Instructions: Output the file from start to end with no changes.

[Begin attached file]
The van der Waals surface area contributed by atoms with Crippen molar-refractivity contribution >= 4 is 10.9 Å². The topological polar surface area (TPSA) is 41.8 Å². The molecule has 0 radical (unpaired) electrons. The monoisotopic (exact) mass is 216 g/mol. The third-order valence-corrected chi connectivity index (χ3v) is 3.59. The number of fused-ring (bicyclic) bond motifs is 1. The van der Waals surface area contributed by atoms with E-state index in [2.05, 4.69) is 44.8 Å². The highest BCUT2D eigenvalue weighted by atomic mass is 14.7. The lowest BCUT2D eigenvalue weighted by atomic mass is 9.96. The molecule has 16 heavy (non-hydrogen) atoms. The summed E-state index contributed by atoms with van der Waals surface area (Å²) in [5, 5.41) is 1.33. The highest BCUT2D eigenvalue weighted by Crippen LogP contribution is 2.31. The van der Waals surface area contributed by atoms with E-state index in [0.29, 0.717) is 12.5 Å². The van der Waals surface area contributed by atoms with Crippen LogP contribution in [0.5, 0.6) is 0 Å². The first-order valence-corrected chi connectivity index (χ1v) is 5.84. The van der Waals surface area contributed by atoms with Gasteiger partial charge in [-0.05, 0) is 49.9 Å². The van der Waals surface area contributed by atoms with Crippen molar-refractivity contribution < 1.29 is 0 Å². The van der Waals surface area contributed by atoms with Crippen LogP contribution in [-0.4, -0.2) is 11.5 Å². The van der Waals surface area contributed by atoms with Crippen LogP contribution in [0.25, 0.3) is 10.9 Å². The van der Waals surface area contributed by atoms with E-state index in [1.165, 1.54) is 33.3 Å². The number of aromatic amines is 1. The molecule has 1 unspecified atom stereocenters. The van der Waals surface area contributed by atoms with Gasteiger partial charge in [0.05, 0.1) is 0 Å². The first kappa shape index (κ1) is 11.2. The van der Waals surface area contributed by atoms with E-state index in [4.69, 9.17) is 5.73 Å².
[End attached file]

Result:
The van der Waals surface area contributed by atoms with Crippen molar-refractivity contribution >= 4 is 10.9 Å². The topological polar surface area (TPSA) is 41.8 Å². The molecule has 0 radical (unpaired) electrons. The monoisotopic (exact) mass is 216 g/mol. The third-order valence-corrected chi connectivity index (χ3v) is 3.59. The number of fused-ring (bicyclic) bond motifs is 1. The van der Waals surface area contributed by atoms with E-state index in [2.05, 4.69) is 44.8 Å². The highest BCUT2D eigenvalue weighted by atomic mass is 14.7. The lowest BCUT2D eigenvalue weighted by atomic mass is 9.96. The molecule has 16 heavy (non-hydrogen) atoms. The summed E-state index contributed by atoms with van der Waals surface area (Å²) in [5, 5.41) is 1.33. The highest BCUT2D eigenvalue weighted by Crippen LogP contribution is 2.31. The van der Waals surface area contributed by atoms with E-state index in [0.29, 0.717) is 12.5 Å². The van der Waals surface area contributed by atoms with Crippen LogP contribution in [0.5, 0.6) is 0 Å². The first-order valence-corrected chi connectivity index (χ1v) is 5.84. The van der Waals surface area contributed by atoms with Gasteiger partial charge in [-0.05, 0) is 49.9 Å². The van der Waals surface area contributed by atoms with Crippen molar-refractivity contribution < 1.29 is 0 Å². The van der Waals surface area contributed by atoms with Crippen LogP contribution in [-0.4, -0.2) is 11.5 Å². The van der Waals surface area contributed by atoms with Crippen LogP contribution in [0.25, 0.3) is 10.9 Å². The van der Waals surface area contributed by atoms with E-state index in [1.165, 1.54) is 33.3 Å². The number of aromatic amines is 1. The molecule has 1 unspecified atom stereocenters. The van der Waals surface area contributed by atoms with Gasteiger partial charge in [0.05, 0.1) is 0 Å². The first kappa shape index (κ1) is 11.2. The van der Waals surface area contributed by atoms with E-state index in [4.69, 9.17) is 5.73 Å².